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Lottery Winner's Death Changed to Homicide After Relative's Tip

Less than a month after striking it rich in the lottery, and days before his check would arrive in the mail, Urooj Khan was dead. There was no trauma to his body, nor did a cursory check find any unusual substances such as carbon monoxide. Based on his age and the coroner's guidelines, an autopsy was not performed and his death was declared the result of "natural causes," reports the Chicago Tribune.

Though it seemed to be a simple case of bad luck after good, within a week, a family member called and requested that the medical examiner take a closer look. They did, and by December, test results indicated cyanide poisoning. Police are planning to exhume Khan's body and investigate the matter further. The suspected motive is obvious: his lottery winnings.

On the night of his death, Khan returned home from working at one of his self-owned and -operated dry cleaning businesses. An hour later, he had dinner, and then went to bed. He woke up screaming before he was brought into the hospital. The initial cause of death was thought to be a hardening of the arteries.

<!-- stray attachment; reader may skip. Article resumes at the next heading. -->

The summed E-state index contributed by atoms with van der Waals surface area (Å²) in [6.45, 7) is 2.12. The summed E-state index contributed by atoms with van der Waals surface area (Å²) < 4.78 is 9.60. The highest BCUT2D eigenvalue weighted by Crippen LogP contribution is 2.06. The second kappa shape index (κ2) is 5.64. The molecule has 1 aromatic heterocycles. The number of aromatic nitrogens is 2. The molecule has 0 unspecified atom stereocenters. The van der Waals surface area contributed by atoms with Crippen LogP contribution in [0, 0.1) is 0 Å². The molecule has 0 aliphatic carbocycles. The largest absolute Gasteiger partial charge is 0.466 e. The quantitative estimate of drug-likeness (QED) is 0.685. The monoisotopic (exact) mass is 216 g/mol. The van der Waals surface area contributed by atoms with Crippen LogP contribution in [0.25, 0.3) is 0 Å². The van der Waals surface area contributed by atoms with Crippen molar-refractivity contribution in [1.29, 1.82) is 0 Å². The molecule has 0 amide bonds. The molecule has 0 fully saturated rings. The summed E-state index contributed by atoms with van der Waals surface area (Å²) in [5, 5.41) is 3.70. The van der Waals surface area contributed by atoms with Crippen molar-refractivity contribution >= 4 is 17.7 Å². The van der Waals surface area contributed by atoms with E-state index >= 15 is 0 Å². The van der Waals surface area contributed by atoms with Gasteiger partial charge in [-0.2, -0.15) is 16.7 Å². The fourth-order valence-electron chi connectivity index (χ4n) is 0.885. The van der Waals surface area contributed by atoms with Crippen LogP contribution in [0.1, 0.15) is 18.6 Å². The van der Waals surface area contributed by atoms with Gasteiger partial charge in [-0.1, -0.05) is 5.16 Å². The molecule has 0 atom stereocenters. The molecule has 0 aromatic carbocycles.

Assuming the exhumation backs the preliminary findings of the medical examiner, police will probably be starting their search for whomever stood to benefit from Khan's lottery winnings and death. If they can build a case, the culprit could potentially face first degree murder charges. Unlike some other states, Illinois does not have a sentencing enhancement for murder for financial gain (unless the murder was via a contracted hit) or murder by poison. The closest provision is:

"the murder was committed in a cold, calculated and premeditated manner pursuant to a preconceived plan, scheme or design to take a human life by unlawful means, and the conduct of the defendant created a reasonable expectation that the death of a human being would result therefrom."

Of course, that's not much different from the underlying charge of murder, which itself requires proof of intent, which is strongly related to premeditation. Something more must be shown here, such as a preconceived plan.

Poisoning someone by using cyanide isn't something that is done on a whim. One must plan the source of the chemical, the delivery method (such as food), and research the necessary amounts. Once Khan's alleged murderer is identified, it would not be a surprise to see this aggravating factor charged.

What will that ultimately mean for the culprit? Not much. The death penalty is long gone in this state. It might mean a life sentence without the possibility of parole, however.

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